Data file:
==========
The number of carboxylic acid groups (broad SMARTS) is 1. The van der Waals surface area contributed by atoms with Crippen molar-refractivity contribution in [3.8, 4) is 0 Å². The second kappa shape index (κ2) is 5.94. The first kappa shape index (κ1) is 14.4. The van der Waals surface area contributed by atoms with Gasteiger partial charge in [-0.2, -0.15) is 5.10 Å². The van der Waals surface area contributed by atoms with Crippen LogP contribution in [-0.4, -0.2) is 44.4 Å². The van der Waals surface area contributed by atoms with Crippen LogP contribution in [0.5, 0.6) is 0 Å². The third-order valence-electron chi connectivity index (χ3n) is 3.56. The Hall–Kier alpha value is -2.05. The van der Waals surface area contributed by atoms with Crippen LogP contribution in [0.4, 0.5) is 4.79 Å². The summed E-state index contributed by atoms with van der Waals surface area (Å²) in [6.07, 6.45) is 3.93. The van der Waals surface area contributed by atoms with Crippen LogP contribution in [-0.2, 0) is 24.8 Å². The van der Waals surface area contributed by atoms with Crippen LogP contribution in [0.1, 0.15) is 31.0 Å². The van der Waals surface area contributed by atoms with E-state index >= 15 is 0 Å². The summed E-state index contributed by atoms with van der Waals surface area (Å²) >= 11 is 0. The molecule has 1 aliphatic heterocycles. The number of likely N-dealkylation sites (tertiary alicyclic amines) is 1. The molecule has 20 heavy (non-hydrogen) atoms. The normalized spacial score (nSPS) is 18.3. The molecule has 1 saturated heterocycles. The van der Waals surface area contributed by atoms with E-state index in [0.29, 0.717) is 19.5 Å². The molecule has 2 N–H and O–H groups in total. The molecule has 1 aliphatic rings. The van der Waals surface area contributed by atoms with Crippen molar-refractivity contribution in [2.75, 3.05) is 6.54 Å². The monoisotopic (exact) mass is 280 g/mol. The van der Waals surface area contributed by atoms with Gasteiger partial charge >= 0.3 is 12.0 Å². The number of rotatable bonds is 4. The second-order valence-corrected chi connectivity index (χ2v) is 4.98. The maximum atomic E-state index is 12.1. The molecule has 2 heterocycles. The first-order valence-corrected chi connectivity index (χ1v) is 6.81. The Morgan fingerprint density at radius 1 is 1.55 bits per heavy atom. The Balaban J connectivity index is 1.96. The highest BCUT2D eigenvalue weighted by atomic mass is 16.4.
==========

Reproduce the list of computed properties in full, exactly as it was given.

The number of carboxylic acid groups (broad SMARTS) is 1. The van der Waals surface area contributed by atoms with Crippen molar-refractivity contribution in [3.8, 4) is 0 Å². The second kappa shape index (κ2) is 5.94. The first kappa shape index (κ1) is 14.4. The van der Waals surface area contributed by atoms with Gasteiger partial charge in [-0.2, -0.15) is 5.10 Å². The van der Waals surface area contributed by atoms with Crippen LogP contribution in [-0.4, -0.2) is 44.4 Å². The van der Waals surface area contributed by atoms with Crippen LogP contribution in [0.5, 0.6) is 0 Å². The third-order valence-electron chi connectivity index (χ3n) is 3.56. The Hall–Kier alpha value is -2.05. The van der Waals surface area contributed by atoms with Crippen LogP contribution in [0.4, 0.5) is 4.79 Å². The summed E-state index contributed by atoms with van der Waals surface area (Å²) in [6.07, 6.45) is 3.93. The van der Waals surface area contributed by atoms with Crippen LogP contribution in [-0.2, 0) is 24.8 Å². The van der Waals surface area contributed by atoms with Crippen LogP contribution in [0.1, 0.15) is 31.0 Å². The van der Waals surface area contributed by atoms with E-state index >= 15 is 0 Å². The summed E-state index contributed by atoms with van der Waals surface area (Å²) >= 11 is 0. The molecule has 1 aliphatic heterocycles. The number of likely N-dealkylation sites (tertiary alicyclic amines) is 1. The molecule has 20 heavy (non-hydrogen) atoms. The normalized spacial score (nSPS) is 18.3. The molecule has 1 saturated heterocycles. The van der Waals surface area contributed by atoms with E-state index in [0.29, 0.717) is 19.5 Å². The molecule has 2 N–H and O–H groups in total. The molecule has 1 aliphatic rings. The van der Waals surface area contributed by atoms with Crippen molar-refractivity contribution in [2.75, 3.05) is 6.54 Å². The monoisotopic (exact) mass is 280 g/mol. The van der Waals surface area contributed by atoms with Gasteiger partial charge >= 0.3 is 12.0 Å². The number of rotatable bonds is 4. The second-order valence-corrected chi connectivity index (χ2v) is 4.98. The maximum atomic E-state index is 12.1. The molecule has 2 heterocycles. The first-order valence-corrected chi connectivity index (χ1v) is 6.81. The Morgan fingerprint density at radius 1 is 1.55 bits per heavy atom. The Balaban J connectivity index is 1.96. The highest BCUT2D eigenvalue weighted by atomic mass is 16.4.